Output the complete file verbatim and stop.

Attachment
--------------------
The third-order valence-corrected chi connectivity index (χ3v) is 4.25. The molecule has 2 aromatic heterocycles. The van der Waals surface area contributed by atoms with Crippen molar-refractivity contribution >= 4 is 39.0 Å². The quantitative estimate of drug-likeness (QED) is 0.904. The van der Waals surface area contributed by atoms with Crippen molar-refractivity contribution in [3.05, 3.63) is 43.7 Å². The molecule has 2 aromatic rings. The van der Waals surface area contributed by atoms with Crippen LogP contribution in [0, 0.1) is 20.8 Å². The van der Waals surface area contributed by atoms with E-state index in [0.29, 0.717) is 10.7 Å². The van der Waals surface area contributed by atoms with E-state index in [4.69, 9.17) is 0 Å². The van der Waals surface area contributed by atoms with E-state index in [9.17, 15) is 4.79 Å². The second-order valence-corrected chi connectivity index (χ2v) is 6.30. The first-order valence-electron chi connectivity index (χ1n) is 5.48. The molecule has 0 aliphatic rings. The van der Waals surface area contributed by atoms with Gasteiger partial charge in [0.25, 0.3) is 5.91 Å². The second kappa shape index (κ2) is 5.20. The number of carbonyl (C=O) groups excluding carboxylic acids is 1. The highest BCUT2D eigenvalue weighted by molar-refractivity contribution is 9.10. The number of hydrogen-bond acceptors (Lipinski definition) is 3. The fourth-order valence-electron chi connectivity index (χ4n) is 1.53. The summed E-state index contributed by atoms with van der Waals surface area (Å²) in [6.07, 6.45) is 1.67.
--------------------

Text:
The third-order valence-corrected chi connectivity index (χ3v) is 4.25. The molecule has 2 aromatic heterocycles. The van der Waals surface area contributed by atoms with Crippen molar-refractivity contribution >= 4 is 39.0 Å². The quantitative estimate of drug-likeness (QED) is 0.904. The van der Waals surface area contributed by atoms with Crippen molar-refractivity contribution in [3.05, 3.63) is 43.7 Å². The molecule has 2 aromatic rings. The van der Waals surface area contributed by atoms with Crippen LogP contribution in [0, 0.1) is 20.8 Å². The van der Waals surface area contributed by atoms with E-state index in [0.29, 0.717) is 10.7 Å². The van der Waals surface area contributed by atoms with E-state index in [4.69, 9.17) is 0 Å². The van der Waals surface area contributed by atoms with E-state index in [9.17, 15) is 4.79 Å². The second-order valence-corrected chi connectivity index (χ2v) is 6.30. The first-order valence-electron chi connectivity index (χ1n) is 5.48. The molecule has 0 aliphatic rings. The van der Waals surface area contributed by atoms with Gasteiger partial charge in [0.25, 0.3) is 5.91 Å². The second kappa shape index (κ2) is 5.20. The number of carbonyl (C=O) groups excluding carboxylic acids is 1. The highest BCUT2D eigenvalue weighted by molar-refractivity contribution is 9.10. The number of hydrogen-bond acceptors (Lipinski definition) is 3. The fourth-order valence-electron chi connectivity index (χ4n) is 1.53. The summed E-state index contributed by atoms with van der Waals surface area (Å²) in [6.07, 6.45) is 1.67.